Report reveals the need to protect federally assisted housing against the growing threat of natural hazards through better planning and stronger investments in resilience
Washington, D.C. – The National Low Income Housing Coalition (NLIHC) and the Public and Affordable Housing Research Corporation (PAHRC) released today a new report, Natural Hazards and Federally Assisted Housing. The report analyzes the risks posed by natural hazards to federally assisted housing and its residents using the Federal Emergency Management Agency’s (FEMA) National Risk Index (NRI). Among other findings, the report reveals that nearly a quarter of federally assisted homes are in census tracts with the greatest risk of negative impacts from natural hazards, and that heat waves are the most prevalent natural hazard threatening residents of federally assisted homes.
“The disproportionate exposure of federally assisted homes to heat risk raises important questions about both the siting and quality of these homes, as well as policies regarding utility allowances in federal housing programs,” said NLIHC President and CEO Diane Yentel. “Greater investments must be made to improve heat resilience in neighborhoods, such as by improving tree canopy coverage in communities where federally assisted homes already exist and siting new assisted housing in neighborhoods with less exposure to extreme heat. Congress must also pass the bipartisan Reforming Disaster Recovery Act, which includes key improvements to federal recovery policy that would benefit federally assisted homes.”
Accounting for approximately 10% of the nation’s rental housing, federally assisted housing is a limited but critical resource for the lowest-income renters, who disproportionately struggle with housing costs. Increasingly frequent and severe weather events pose a growing threat to federally assisted housing and its residents, who are often the least prepared to respond to and recover from disasters.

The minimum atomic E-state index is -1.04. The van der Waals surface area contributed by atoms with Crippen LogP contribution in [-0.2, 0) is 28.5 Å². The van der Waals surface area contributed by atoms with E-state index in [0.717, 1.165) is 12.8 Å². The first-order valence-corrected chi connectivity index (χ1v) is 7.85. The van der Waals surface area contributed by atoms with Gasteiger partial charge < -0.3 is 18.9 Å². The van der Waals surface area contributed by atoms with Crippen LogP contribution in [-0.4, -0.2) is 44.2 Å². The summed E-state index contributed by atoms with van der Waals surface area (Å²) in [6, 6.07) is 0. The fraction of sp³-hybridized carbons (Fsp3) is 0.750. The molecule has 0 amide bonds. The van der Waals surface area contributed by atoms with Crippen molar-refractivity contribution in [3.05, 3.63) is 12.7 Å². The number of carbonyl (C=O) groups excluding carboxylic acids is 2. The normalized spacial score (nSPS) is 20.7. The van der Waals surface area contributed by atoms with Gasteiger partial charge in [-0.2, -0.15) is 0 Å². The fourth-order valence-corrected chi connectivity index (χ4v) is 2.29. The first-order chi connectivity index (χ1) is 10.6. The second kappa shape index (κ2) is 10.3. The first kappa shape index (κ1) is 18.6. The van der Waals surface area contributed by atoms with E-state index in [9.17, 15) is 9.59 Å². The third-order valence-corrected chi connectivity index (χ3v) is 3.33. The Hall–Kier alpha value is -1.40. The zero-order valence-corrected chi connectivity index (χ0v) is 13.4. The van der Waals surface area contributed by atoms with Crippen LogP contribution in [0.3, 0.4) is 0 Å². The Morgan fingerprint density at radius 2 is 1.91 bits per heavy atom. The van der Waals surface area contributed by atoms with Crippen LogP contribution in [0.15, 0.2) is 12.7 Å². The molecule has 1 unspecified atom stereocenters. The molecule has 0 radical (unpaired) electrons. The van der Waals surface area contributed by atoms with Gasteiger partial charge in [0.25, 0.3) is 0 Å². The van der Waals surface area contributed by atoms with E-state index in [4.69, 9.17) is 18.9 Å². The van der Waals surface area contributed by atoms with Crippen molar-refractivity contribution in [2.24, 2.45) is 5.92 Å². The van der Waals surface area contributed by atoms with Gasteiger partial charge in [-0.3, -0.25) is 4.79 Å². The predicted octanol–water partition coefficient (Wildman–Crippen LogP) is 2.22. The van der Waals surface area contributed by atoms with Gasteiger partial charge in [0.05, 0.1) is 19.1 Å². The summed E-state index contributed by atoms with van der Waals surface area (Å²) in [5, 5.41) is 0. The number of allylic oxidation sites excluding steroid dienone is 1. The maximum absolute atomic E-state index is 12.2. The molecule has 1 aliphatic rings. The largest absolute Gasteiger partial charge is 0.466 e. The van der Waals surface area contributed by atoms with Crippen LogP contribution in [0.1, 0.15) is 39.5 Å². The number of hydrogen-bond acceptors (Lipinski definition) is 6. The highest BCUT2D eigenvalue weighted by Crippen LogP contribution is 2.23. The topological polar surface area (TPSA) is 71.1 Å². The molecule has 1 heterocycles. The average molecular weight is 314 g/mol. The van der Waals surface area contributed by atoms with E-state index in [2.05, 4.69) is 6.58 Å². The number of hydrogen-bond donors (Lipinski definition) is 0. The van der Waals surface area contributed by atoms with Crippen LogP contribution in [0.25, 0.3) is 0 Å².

“Most federally assisted homes are in census tracts at high risk of losses for at least one of the 18 natural hazards we studied,” said PAHRC Manager of Research and Industry Intelligence Kelly McElwain. “Affordable housing organizations need resources to improve the resilience and energy efficiency of their properties as the threat of severe weather grows so that they can provide stability for families for generations to come.”
By analyzing natural hazard risks using FEMA’s NRI and data from the National Housing Preservation Database, the report finds that 24% of federally assisted homes are in census tracts with the greatest risk of negative impacts from natural hazards nationwide. In eight states, more than half of federally assisted homes are in census tracts with the greatest risk of negative impacts.
The report reveals important geographic differences in vulnerability. For example, federally assisted homes in rural areas are more vulnerable to the negative impacts of natural hazards than homes in urban areas: 30% of federally assisted rental homes in rural areas are in census tracts with the greatest risk for negative impacts, compared to 23% of federally assisted rental homes in urban areas.
Heat waves are the most prevalent hazard threatening residents of federally assisted homes, according to the report. Twenty-eight percent of federally assisted rental homes are in census tracts with the greatest risk of losses from extreme heat. Meanwhile, 25% of federally assisted rental homes are in census tracts with the greatest risk of losses from tornadoes, and 23% are in census tracts with the greatest risk of losses from riverine flooding.
The report makes several recommendations about how to better protect federally assisted housing from the impacts of natural hazards. In general, greater resources for mitigation and better recovery planning are needed at all levels of government. At the federal level, Congress should pass the bipartisan Reforming Disaster Recovery Act, which would permanently authorize the Community Development Block Grant-Disaster Recovery (CDBG-DR) program and thereby expedite the allocation of federal recovery funds while also prioritizing one-for-one repair or replacement of federally assisted housing impacted by disasters.
The report also identifies a need to improve energy efficiency and air conditioning in older federally assisted homes and to expand utility allowance policies in federal housing programs to cover air conditioning for all residents.
Read the report at: https://bit.ly/3slRnHc
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